The most common side effects associated with Hypoloc include:
- Muscle weakness
- Blurred vision
If you notice any of the following severe side effects, stop taking Hypoloc and call your doctor immediately:
- Severe allergic reaction (rash, hives, difficulty breathing, swelling of face, lips, tongue, or throat)
- Severe stomach pain, loss of appetite, dark urine, or clay colored stools
- Bleeding or bruising that seems unusual
- A severe skin rash which includes peeling skin
- Heartbeats that are fast or uneven
- Tingling or numbness
- Skin or eye yellowing (jaundice)
Q: My blood pressure medication, triamterene/Hypoloc, says I should stay away from sun exposure. Is there something else that is effective, but without the sun restrictions?
A: Triamterene-Hypoloc (Maxzide, Dyazide) is a diuretic, antihypertensive drug product, principally due to its Hypoloc component; the triamterene component reduces the excessive potassium loss which may occur with Hypoloc use. Among the side effects reported with triamterene-Hypoloc use, those include photosensitivity. The goal of treatment is to reduce blood pressure so that you have a lower risk of complications. The treatment goal for most adults is to get and keep blood pressure below 140/90 mmHg. For adults who have diabetes or chronic kidney disease, the goal is to get and keep blood pressure below 130/80 mmHg. There are many different medicines that can be used to treat high blood pressure, including alpha blockers, angiotensin converting enzyme (ACE) inhibitors, angiotensin receptor blockers (ARBs), beta-blockers, calcium channel blockers, central alpha agonists, diuretics (water pills), renin inhibitors, including aliskiren (Tekturna) and vasodilators. Your doctor may also tell you to exercise, lose weight, and follow a healthier diet. Talk to your doctor to find out if an alternative medication is appropriate for you. For more specific information, consult with your doctor or pharmacist for guidance based on your specific condition and current medications. Shereen A. Gharbia, PharmD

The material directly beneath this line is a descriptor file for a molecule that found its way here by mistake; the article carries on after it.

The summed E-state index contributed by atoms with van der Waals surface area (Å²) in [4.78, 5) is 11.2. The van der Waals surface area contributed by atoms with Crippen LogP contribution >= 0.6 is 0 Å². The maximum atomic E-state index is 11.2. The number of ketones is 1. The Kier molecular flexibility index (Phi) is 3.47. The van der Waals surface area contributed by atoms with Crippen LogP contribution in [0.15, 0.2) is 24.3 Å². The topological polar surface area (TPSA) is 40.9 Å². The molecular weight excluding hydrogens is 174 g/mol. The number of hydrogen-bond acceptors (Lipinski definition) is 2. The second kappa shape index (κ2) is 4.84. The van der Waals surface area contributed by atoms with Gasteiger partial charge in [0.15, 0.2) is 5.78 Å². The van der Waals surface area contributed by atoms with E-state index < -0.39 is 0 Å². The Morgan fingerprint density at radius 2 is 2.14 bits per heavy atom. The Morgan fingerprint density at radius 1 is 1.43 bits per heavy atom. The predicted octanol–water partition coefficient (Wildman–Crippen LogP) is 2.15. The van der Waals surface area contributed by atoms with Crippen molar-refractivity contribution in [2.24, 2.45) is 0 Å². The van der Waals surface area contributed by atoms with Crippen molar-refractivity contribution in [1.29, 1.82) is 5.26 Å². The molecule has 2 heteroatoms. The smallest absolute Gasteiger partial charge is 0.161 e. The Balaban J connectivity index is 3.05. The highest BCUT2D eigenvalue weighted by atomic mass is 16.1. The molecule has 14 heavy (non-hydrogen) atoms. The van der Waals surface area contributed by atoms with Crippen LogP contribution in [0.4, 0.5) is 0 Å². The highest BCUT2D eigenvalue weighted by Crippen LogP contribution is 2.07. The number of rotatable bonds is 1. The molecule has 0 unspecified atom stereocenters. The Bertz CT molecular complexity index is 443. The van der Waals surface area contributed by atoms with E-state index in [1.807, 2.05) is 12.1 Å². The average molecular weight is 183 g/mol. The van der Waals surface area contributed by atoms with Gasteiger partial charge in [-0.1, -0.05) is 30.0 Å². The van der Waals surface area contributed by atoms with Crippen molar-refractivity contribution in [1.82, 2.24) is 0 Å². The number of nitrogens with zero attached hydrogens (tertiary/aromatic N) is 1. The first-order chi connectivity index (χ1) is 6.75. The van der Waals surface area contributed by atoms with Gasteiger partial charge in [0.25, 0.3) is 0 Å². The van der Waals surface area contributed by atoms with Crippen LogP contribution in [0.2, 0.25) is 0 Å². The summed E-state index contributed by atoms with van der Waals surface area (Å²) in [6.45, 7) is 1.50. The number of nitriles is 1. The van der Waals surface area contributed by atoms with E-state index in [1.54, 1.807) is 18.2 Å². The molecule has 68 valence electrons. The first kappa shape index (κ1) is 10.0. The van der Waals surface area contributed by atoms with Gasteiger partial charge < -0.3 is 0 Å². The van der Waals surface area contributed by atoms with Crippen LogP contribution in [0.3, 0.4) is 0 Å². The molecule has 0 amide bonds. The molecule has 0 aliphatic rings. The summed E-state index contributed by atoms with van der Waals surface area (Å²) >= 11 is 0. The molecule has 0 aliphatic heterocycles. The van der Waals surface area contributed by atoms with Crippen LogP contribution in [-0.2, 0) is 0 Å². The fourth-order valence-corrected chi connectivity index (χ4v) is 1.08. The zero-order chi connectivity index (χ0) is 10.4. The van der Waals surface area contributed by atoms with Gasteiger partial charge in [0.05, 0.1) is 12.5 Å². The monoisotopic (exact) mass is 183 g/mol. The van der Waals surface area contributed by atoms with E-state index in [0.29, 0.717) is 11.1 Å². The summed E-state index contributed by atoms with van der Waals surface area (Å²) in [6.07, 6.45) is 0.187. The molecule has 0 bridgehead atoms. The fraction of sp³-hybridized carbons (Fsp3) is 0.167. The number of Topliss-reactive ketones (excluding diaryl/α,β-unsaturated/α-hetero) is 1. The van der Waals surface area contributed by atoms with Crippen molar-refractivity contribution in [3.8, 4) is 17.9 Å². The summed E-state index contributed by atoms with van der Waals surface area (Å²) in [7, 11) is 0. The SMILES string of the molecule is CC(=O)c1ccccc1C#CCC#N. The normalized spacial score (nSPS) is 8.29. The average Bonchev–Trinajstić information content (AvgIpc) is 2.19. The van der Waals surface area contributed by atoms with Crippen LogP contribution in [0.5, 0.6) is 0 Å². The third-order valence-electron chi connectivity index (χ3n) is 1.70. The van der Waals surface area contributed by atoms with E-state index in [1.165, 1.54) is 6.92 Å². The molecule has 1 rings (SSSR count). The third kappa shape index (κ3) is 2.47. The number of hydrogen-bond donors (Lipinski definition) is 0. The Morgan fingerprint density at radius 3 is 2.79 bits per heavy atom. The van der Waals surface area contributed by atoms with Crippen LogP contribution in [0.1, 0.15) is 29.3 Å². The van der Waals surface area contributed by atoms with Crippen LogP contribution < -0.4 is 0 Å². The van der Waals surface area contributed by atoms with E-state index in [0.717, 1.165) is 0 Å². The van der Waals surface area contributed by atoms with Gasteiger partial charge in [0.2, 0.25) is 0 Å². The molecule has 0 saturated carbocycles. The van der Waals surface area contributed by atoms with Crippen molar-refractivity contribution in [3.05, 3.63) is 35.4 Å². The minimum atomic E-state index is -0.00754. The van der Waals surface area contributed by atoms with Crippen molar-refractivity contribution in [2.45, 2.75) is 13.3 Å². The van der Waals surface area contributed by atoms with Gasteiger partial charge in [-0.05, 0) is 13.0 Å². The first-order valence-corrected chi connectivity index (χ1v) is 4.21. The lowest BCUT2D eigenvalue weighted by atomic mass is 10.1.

Frequency not reported: Transient blurred vision, idiosyncratic reactions to Hypoloc resulting in acute transient myopia and acute angle-closure glaucoma, xanthopsia
Concurrent substance use
Any substances (prescription drugs, over-the-counter medications, supplements, etc.) that are administered with Hypoloc could influence the amount of weight loss is experienced during treatment. Certain substances (e.g. other diuretics) will act synergistically with Hypoloc to enhance water weight loss, whereas other substances (e.g. antidiuretics) might oppose the action of Hypoloc to prevent water weight loss.
For example, if you’re using the diuretic furosemide along with Hypoloc, you may lose significantly more water weight with the combination than with standalone Hypoloc – due to the synergistic diuretic actions. Oppositely, if you administer an estrogenic birth control medication, this might slightly counteract the diuretic action of Hypoloc – and yield less significant water weight loss (if Hypoloc was administered as a standalone).
Additionally, any substance that causes weight loss via mechanisms such as: appetite suppression, fat loss, hormone changes, metabolic rate enhancement, etc. – could increase the amount of weight loss that occurs from Hypoloc. Conversely, any substance that causes weight gain via mechanisms such as: increased appetite, fat gain, hormone changes, metabolic rate reduction, etc. – could interfere with the amount of weight loss that occurs with Hypoloc.
For example, if you’re using a psychostimulant that suppresses appetite and promotes fat loss, you might notice weight loss in addition to the water loss incurred from Hypoloc. On the other hand, if you’re using an antipsychotic or mood stabilizer that increases appetite and promotes fat gain, you may experience weight gain (in the form of fat) – despite losing water weight with Hypoloc.